A Hairy Situation

Hairy Tales
Reviewed On
Available For
iOS, Mac, PC

Welcome Time Wasters!

In a peaceful forest inhabited by fairy folk, a fissure divides the ground and up from it leaks out a corruption that seeps into the flowers and trees. It slowly infects them and turns them into dangerous enemies or uninhabitable grounds. With this corruption also come creatures that seek to spread it, and the fairy folk have to push this corruption back into the earth unless they want to lose their homes and lives. They do this by using a blue crystal that drives the corruption back and makes the forest what it once was. This, my Time Wasters, is the story of Hairy Tales.

A game not all that different from Lemmings, the player must guide the fairy (who I swore was a caveman when I first saw it, guess that explains the ‘Hairy’ part right?) down a path to safety, clearing corruption along the way. The fairy, of course, will just run in a straight line unless you tell him to do otherwise with arrows, fences, and other obstacles that will change his course or location. Fortunately there are several mechanics that allow you to move things into place a bit more easily.

The world on which your fairy runs is floating in the sky, and so one of the big things you can (and must) do is move pieces around. Whether this means moving one of the pieces into a completely different spot or just rotating it so that the arrows and fences point another way all depends on the puzzle. Not all blocks are moveable though; that would be too easy. The end gate, heavily corrupted pieces, or just anything that has an important item on it (like the corruption clearing stone or garlic) cannot be moved, only rotated. Something that makes Hairy Tales a bit more challenging is that you have to move pieces around while the fairy’s moving on them, not while he’s just standing still. And when you have to move multiple ones mid-run, you better move fast.

Don’t worry though, it isn’t hard to pick up on what things can and can’t be done. Not that you have to worry about that in the first few levels where there are tutorials explaining the things you can do. But if you run across something that isn’t explained, you have three lives to test things out with. I did a few bits of testing myself when I saw a new mechanic pop up that I wasn’t sure about.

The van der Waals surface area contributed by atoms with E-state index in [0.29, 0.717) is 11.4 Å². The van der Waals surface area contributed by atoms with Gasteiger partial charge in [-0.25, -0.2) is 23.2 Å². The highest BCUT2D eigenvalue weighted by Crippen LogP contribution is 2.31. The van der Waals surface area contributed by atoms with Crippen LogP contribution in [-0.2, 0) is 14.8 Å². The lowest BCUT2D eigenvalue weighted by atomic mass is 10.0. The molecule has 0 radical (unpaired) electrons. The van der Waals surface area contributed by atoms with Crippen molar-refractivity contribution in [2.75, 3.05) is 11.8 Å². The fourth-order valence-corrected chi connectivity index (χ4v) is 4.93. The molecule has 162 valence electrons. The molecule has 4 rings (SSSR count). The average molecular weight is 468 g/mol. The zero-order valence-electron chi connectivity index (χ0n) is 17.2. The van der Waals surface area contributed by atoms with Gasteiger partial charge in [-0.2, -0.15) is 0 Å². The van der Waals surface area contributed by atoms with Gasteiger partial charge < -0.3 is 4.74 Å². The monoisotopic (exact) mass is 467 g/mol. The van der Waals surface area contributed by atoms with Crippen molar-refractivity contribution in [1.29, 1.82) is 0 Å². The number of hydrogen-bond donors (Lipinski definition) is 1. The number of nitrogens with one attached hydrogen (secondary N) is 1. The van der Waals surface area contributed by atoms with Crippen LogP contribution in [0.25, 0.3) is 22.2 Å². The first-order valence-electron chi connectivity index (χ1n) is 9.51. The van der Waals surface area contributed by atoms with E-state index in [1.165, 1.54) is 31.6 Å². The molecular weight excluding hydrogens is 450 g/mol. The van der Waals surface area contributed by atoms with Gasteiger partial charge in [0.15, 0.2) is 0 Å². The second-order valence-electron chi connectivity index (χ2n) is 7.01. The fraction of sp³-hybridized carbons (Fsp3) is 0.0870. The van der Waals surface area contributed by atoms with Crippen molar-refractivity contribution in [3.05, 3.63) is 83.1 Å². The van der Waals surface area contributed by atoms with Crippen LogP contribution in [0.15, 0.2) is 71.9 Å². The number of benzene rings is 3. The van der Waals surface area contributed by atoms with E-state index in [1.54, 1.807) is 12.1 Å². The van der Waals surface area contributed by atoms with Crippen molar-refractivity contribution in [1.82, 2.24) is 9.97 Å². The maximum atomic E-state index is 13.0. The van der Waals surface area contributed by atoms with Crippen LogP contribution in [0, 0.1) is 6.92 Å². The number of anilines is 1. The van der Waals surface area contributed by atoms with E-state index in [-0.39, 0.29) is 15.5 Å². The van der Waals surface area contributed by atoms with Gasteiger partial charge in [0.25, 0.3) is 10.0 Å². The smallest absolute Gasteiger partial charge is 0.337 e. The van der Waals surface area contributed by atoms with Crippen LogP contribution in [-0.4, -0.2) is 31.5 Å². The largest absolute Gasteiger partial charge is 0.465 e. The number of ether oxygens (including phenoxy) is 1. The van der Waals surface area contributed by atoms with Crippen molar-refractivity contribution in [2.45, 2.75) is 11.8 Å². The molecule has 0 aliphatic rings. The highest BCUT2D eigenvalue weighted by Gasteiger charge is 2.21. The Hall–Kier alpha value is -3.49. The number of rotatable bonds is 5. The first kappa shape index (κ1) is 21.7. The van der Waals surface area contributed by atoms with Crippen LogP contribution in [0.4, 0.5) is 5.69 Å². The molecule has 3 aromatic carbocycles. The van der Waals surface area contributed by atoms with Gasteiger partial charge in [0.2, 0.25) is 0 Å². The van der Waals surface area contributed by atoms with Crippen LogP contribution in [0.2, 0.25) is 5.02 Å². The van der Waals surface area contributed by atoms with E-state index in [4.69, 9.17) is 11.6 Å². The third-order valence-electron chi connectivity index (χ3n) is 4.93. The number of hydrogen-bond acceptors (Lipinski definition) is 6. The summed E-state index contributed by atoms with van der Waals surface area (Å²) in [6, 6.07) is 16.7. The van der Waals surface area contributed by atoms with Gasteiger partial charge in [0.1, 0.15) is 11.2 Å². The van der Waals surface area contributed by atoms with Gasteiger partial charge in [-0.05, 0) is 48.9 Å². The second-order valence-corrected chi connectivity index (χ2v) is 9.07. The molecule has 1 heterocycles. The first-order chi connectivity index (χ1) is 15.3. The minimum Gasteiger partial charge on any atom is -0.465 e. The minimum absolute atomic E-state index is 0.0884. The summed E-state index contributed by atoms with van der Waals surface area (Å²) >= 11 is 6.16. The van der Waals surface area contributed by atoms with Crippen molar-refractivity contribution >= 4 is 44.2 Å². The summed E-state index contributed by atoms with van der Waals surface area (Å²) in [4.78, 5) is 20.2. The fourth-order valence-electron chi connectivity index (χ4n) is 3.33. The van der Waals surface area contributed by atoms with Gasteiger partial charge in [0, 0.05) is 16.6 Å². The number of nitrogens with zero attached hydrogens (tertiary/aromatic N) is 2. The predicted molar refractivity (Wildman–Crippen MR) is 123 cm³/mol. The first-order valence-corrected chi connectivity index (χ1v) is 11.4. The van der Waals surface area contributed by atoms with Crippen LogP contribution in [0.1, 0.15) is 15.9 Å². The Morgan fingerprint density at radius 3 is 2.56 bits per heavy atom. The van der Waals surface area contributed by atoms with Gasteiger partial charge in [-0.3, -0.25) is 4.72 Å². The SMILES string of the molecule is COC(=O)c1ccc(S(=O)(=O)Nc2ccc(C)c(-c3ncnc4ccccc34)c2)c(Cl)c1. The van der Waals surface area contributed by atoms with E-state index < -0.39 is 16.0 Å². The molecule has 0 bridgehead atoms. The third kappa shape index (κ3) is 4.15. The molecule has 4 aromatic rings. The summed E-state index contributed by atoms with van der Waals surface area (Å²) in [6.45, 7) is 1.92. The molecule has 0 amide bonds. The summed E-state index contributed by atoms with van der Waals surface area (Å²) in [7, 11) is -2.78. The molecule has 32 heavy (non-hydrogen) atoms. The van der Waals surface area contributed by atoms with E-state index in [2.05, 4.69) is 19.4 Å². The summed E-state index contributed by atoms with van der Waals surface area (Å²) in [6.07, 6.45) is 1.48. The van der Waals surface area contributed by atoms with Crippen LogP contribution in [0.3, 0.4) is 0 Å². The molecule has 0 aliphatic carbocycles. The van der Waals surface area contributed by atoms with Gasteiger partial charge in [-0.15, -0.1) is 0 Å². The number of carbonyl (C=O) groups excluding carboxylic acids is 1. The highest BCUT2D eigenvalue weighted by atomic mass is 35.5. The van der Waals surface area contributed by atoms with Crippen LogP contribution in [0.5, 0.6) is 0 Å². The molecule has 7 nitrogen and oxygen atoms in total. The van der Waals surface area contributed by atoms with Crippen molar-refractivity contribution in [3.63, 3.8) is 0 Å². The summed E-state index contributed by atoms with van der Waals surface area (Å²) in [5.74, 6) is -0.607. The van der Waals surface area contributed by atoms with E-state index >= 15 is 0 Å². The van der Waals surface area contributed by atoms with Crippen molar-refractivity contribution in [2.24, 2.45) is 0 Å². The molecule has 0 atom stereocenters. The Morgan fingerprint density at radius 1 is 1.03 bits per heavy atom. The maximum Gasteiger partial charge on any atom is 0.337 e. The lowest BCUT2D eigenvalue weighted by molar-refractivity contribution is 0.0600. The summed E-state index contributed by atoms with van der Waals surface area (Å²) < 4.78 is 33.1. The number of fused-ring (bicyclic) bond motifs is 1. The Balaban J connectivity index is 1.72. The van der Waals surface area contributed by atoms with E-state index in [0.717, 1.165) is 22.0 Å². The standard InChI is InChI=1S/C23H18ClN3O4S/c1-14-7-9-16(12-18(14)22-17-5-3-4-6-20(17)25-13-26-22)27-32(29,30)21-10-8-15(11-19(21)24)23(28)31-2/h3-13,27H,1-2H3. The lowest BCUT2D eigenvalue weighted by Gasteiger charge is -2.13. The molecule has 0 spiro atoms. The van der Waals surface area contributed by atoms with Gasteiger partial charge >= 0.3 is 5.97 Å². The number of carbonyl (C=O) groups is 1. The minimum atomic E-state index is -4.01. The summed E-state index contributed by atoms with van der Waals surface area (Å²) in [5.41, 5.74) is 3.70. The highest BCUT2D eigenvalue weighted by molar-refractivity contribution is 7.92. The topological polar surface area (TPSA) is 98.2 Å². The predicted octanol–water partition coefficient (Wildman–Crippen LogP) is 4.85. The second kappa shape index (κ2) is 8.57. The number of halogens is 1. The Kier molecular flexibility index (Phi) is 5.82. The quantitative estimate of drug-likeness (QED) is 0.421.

Unfortunately not everything was all good going during the game. Well, only one thing mainly. The lack of tutorials really hit hard when a level boss showed up, and there was a lot of guessing and testing involved (as well as a lot of running around, not sure of what to do to defeat said boss). The rest of the levels with little mechanic changes or add-ons were fine without tutorials, but where certain things needed to be done in a specific way, a bit of a hint would have helped (other than the hint of ‘defeat this boss’ that is).

But that’s really my only complaint with the game. The rest of the game’s mechanics and aesthetics were just fine: the controls worked properly, the music was nice, and the graphics went passed my initial expectations and were very pleasing to the eye. There was a certain charm about the game that grows on you once you play it for a while, and it won’t hurt you puzzle players out there to give this one a look.

Hairy Tales receives 3.5 GiN Gems out of 5!

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